Ask Hopeful Henry: Is it good to switch to a homemade diet?
February 26, 2014
Dear Hopeful: I want to make sure I'm feeding my pets as healthy as I can and I have heard a lot about the positives of feeding them a homemade raw diet. What do you know about it and think? Thanks. — Linda
Dear Linda: First, and most importantly, before I continue with answering your question, if you are going to follow a homemade diet for your cat or dog you must follow a good recipe exactly. It is very important to make sure your pet is getting the correct balance of protein, calcium and vitamins. Not ensuring this correct balance can cause serious health issues for your pet. You need to do some research about homemade diets before jumping in. One of the best-written and most informational websites I have found on the subject is http://www.catinfo.org. It is written by veterinarian Lisa A. Pierson and I highly recommend giving it a full read. As far as dog homemade diets go, check out http://www.dogaware.com/diet/homemade.html. You should speak to your vet to find out if your pet has any medical issues that may require a different blend of recipe, perhaps they need more protein or less protein. Different issues create a need for different diets.
Now to answer your question, personally I really like the idea of a homemade diet for both cats and dogs. In fact, that's the diet that we use in our house. After all cats and dogs naturally eat prey, rabbits, mice, birds and such so it makes sense they should be eating the same basic things while living in a loving home.
To start, we transitioned our animals off dry food to a strict canned wet food diet, then added in the homemade food diet. You might be asking yourself "what's wrong with dry kibble?" Well, let me tell you! The water content is too low, often causing urinary tract diseases (natural prey contains about 70 percent water, as does canned food versus dry, which only has about 5 percent water); the carbohydrates load is too high, which can lead to diabetes, obesity and intestinal disease; the type of protein is too high in plant-based versus animal-based proteins. Other negatives include bacterial contamination, fungal mycotoxins, ingredients that often cause allergic reactions and all dry food is harshly cooked, which destroys or alters vital nutrients. It should be noted that there is no scientific proof that dry kibble is good for teeth cleaning. Most of the time, kibble is swallowed whole and, even if chewed, it just shatters, providing no benefit to cleaning teeth. It is also noteworthy that an increasing number of veterinarians, including board-certified veterinary internists, are now strongly recommending the feeding of canned food instead of dry food.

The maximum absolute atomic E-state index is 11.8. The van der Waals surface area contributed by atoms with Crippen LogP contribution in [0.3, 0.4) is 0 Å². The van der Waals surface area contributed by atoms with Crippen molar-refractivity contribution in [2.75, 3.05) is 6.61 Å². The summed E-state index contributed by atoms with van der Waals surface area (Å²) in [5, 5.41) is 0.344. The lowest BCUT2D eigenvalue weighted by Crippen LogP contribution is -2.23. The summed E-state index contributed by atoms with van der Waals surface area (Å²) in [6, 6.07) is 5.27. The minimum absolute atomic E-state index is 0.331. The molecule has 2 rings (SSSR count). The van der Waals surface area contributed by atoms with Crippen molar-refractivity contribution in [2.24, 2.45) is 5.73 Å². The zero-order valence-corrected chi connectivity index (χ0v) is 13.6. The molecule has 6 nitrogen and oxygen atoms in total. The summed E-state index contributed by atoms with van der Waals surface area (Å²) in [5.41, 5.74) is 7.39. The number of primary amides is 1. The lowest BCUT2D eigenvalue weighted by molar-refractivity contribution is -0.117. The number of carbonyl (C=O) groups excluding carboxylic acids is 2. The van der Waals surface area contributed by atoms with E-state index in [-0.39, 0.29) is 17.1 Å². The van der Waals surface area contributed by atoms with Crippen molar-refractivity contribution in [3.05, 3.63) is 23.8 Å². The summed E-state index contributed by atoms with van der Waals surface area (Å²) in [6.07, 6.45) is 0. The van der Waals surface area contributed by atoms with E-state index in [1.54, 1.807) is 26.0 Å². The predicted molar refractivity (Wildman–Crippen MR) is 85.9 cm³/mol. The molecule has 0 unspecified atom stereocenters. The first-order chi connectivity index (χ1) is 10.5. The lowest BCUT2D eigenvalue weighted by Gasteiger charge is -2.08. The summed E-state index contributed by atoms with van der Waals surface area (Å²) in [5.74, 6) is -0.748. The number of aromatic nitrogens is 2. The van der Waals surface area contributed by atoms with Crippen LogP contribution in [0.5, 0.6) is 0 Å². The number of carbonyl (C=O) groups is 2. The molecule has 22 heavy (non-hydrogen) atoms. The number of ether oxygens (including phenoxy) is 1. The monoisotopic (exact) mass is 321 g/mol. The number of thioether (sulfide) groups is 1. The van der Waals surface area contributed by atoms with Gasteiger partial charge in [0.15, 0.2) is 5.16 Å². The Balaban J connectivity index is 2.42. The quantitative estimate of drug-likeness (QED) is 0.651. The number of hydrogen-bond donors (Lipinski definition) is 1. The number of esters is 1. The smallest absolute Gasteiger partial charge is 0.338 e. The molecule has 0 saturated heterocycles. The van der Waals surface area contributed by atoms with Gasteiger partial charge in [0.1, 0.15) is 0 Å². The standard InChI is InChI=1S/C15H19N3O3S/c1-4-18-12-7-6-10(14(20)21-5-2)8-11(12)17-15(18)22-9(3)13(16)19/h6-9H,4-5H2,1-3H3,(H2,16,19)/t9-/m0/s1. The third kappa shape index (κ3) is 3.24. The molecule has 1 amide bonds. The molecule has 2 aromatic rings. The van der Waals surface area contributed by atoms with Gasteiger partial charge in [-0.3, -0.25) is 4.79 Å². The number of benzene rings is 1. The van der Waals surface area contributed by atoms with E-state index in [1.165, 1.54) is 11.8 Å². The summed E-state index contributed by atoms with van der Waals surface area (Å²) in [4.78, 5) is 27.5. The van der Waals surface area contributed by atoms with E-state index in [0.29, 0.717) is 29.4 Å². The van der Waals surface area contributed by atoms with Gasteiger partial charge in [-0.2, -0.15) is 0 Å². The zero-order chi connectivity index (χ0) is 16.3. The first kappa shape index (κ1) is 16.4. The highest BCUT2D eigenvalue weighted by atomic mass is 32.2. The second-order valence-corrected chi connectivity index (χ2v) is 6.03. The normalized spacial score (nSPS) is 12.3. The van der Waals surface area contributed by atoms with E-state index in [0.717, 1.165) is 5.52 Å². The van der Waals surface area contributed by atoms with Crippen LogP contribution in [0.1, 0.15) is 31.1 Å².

I don't want to print the recipe I use as it is so important to not just follow the recipe but to research why you should make the switch from dry kibble to canned or home made food. If you cannot research this subject on the Internet, you can stop by the Lake Tahoe Humane Society's office for some printed information on the subject including recipes.
Hope this helps. — Henry
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